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In The Mission of CBI Japan and The Gospel Coalition at approximately 1:25, there's a reference to obeying Christ's call to "love your enemies". (Related question)

I'm a bit confused as to what's meant by "enemies".

There's three interpretations I can think of:

  1. One is a reference to World War II and other events. I'm not what nationality the speaker is, but I'm guessing either American or South Korean, both of whom would have regarded Japan as a past enemy. I don't know whether Christians regard the phrase "love your enemies" as being relevant to people from enemy countries - that sounds like a secular rather than a religious matter.
  2. One is a reference to those who persecute Christians. This doesn't seem plausible to me, because although Japan is predominantly non-Christian, that doesn't equate to persecution. I suspect there's more hostility towards Christians in Australia or the United States than in Japan!
  3. Wikipedia mentions an interpretation of all heathens as being "enemies". But this has a [citation needed] after it.

None of the interpretations seem that plausible. What's being meant here?

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@Downvoter can you explain what is wrong with the question? –  Andrew Grimm Jan 15 at 5:23
    
Jesus probably gave us the best answer to that in: Luke 9:49 and 50 KJV >49 And John answered and said, Master, we saw one casting out devils in thy name; and we forbad him, because he followeth not with us. >50 And Jesus said unto him, Forbid him not: for he that is not against us is for us. –  Bye Jan 15 at 13:30

2 Answers 2

Matthew 5:43-46:

43 “You have heard that it was said, ‘Love your neighbor and hate your enemy [Lev. 19:18].’ 44 But I say to you, love your enemies. Pray for those who ·hurt [persecute] you.[a] 45 ·If you do this, […so that] you will be ·true children [L children; or sons] of your Father in heaven. [L For] He causes ·the [L his] sun to rise on evil people and on good people, and he sends rain ·to those who do right and to those who do wrong [L on the just/righteous and the unjust/unrighteous]. 46 [L For] If you love only the people who love you, ·you will get no reward [what reward is there for that?]. ·Even [L Don’t even…?] the tax collectors do that.

I'm not sure what "context" exactly your referring to, but the message is simple: to be like our creator.

Example:

Acts 7:60 - Stephen prays for enemies.

60 He fell on his knees and cried in a loud voice, “Lord, do not hold this sin against them.” After Stephen said this, he ·died [L fell asleep; C for believers death is temporary, like sleep].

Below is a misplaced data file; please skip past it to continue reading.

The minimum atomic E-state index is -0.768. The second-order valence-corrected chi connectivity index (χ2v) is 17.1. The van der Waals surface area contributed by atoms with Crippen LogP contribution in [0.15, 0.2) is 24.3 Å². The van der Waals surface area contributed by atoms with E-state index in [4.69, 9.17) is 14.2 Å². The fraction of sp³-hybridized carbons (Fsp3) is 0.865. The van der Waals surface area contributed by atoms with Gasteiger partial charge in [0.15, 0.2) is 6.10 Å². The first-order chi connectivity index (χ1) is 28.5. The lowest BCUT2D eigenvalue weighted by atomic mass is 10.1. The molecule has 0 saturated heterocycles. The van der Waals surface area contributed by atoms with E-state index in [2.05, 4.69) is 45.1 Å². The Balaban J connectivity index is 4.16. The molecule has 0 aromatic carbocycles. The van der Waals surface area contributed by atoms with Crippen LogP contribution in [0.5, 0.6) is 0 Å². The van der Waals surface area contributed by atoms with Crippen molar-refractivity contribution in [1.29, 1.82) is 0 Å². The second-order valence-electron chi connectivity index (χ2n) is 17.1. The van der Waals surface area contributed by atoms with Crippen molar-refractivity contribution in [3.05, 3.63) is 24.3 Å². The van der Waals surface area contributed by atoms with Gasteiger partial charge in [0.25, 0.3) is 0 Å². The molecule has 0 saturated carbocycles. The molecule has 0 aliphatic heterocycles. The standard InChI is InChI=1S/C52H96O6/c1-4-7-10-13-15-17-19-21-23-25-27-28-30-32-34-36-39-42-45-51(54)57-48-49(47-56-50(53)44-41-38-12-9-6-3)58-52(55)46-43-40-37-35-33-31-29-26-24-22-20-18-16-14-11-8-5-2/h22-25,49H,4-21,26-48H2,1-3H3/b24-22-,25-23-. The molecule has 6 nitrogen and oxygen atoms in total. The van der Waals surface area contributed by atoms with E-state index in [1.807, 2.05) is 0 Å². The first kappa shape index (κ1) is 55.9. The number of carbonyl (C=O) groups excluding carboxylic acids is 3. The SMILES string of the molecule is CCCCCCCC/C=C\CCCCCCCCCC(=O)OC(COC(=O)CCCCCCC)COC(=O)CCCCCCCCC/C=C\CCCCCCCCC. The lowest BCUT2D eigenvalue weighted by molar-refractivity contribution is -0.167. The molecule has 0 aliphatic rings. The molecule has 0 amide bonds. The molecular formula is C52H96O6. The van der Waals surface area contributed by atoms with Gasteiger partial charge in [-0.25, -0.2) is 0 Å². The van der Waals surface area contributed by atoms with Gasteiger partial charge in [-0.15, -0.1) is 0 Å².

Luke 23:34 - Jesus prays for enemies.

34 Jesus said, “Father, forgive them, because they don’t know what they are doing.”[a]

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"I'm not sure what "context" exactly you're referring to" - the video linked to by the text "The Mission of CBI Japan and The Gospel Coalition". –  Andrew Grimm Jan 15 at 4:41

The one reference to Korea and his fluent American accent suggest that his roots are in (South) Korea. My guess is about nationalistic rivalries, further back than WW II. I don't have references to cite for this, but I get the impression that the traditional Japanese notion of being descendants of the sun god has led the Japanese, historically, to think very highly of themselves, and less so of their Asian neighbors. This WSJ article makes some allusions to Japanese mistreatment of the Koreans during a 30-year military occupation in the first half of the 20th century. To someone with Korean roots, it might not be unusual to think of Japan as an enemy in the same way as the Irish might consider the English their enemies.

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Do Christians use the expression "Love your enemies" in the context of secular enemies such as different countries? –  Andrew Grimm Jan 15 at 6:09
    
"Love your enemies" is a command to individuals (Mt 5:44), and so it extends to whomever the individual might consider an enemy (for any reason). The point is that we are to love everyone. –  mojo Jan 15 at 13:24
    
Only if one can determine the context of 'love your enemies' can your question be answered. That is not so easy as it depends on where 'hate your enemies' come from. –  gideon marx Jan 15 at 16:47
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Jesus' statement about loving your enemies is unqualified. The context of "hate your enemies" doesn't have a limiting scope either. I don't see how knowing the source of this (probably) conventional wisdom affects the scope of Jesus' command. Trying to limit who qualifies as my "enemy" is as sensible as asking "Who is my neighbor?‌​" –  mojo Jan 15 at 17:06
    
There is no law that we know of that says 'hate your enemies' in general. It is therefore interpretation that says 'love your enemies'. The word 'enemy' is a qualification no matter what you say and for that matter so is 'neighbor'. Everything we say is qualified. That is actually the purpose of language. –  gideon marx Jan 16 at 9:11

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